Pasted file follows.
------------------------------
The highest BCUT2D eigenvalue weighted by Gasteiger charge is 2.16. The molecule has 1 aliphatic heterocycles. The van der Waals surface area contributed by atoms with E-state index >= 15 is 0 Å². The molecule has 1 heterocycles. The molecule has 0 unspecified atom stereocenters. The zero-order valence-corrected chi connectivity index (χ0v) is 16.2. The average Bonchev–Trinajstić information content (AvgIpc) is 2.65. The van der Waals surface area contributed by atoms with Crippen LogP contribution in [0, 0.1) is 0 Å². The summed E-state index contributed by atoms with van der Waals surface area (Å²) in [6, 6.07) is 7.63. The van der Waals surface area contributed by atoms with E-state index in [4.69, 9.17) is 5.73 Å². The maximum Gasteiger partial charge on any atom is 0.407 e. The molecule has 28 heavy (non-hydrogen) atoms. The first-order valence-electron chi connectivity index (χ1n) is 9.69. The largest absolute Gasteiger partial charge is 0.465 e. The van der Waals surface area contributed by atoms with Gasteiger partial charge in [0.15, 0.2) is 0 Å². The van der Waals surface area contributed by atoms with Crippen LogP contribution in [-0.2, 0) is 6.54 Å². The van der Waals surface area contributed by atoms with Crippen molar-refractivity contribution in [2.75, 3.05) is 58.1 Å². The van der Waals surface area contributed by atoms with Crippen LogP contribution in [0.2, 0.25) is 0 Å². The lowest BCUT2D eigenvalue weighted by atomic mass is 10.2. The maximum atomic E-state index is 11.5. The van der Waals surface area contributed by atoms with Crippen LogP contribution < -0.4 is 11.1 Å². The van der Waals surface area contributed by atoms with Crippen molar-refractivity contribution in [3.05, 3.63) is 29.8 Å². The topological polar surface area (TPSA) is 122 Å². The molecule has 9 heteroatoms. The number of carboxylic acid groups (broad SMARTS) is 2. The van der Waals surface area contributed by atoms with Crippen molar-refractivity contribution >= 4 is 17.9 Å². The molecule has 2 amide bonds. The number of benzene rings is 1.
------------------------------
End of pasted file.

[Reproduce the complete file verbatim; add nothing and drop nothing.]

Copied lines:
The highest BCUT2D eigenvalue weighted by Gasteiger charge is 2.16. The molecule has 1 aliphatic heterocycles. The van der Waals surface area contributed by atoms with E-state index >= 15 is 0 Å². The molecule has 1 heterocycles. The molecule has 0 unspecified atom stereocenters. The zero-order valence-corrected chi connectivity index (χ0v) is 16.2. The average Bonchev–Trinajstić information content (AvgIpc) is 2.65. The van der Waals surface area contributed by atoms with Crippen LogP contribution in [0, 0.1) is 0 Å². The summed E-state index contributed by atoms with van der Waals surface area (Å²) in [6, 6.07) is 7.63. The van der Waals surface area contributed by atoms with E-state index in [4.69, 9.17) is 5.73 Å². The maximum Gasteiger partial charge on any atom is 0.407 e. The molecule has 28 heavy (non-hydrogen) atoms. The first-order valence-electron chi connectivity index (χ1n) is 9.69. The largest absolute Gasteiger partial charge is 0.465 e. The van der Waals surface area contributed by atoms with Gasteiger partial charge in [0.15, 0.2) is 0 Å². The van der Waals surface area contributed by atoms with Crippen LogP contribution in [-0.2, 0) is 6.54 Å². The van der Waals surface area contributed by atoms with Crippen molar-refractivity contribution in [2.75, 3.05) is 58.1 Å². The van der Waals surface area contributed by atoms with Crippen LogP contribution in [0.2, 0.25) is 0 Å². The lowest BCUT2D eigenvalue weighted by atomic mass is 10.2. The maximum atomic E-state index is 11.5. The van der Waals surface area contributed by atoms with Crippen LogP contribution < -0.4 is 11.1 Å². The van der Waals surface area contributed by atoms with Crippen molar-refractivity contribution in [3.05, 3.63) is 29.8 Å². The topological polar surface area (TPSA) is 122 Å². The molecule has 9 heteroatoms. The number of carboxylic acid groups (broad SMARTS) is 2. The van der Waals surface area contributed by atoms with Crippen molar-refractivity contribution >= 4 is 17.9 Å². The molecule has 2 amide bonds. The number of benzene rings is 1.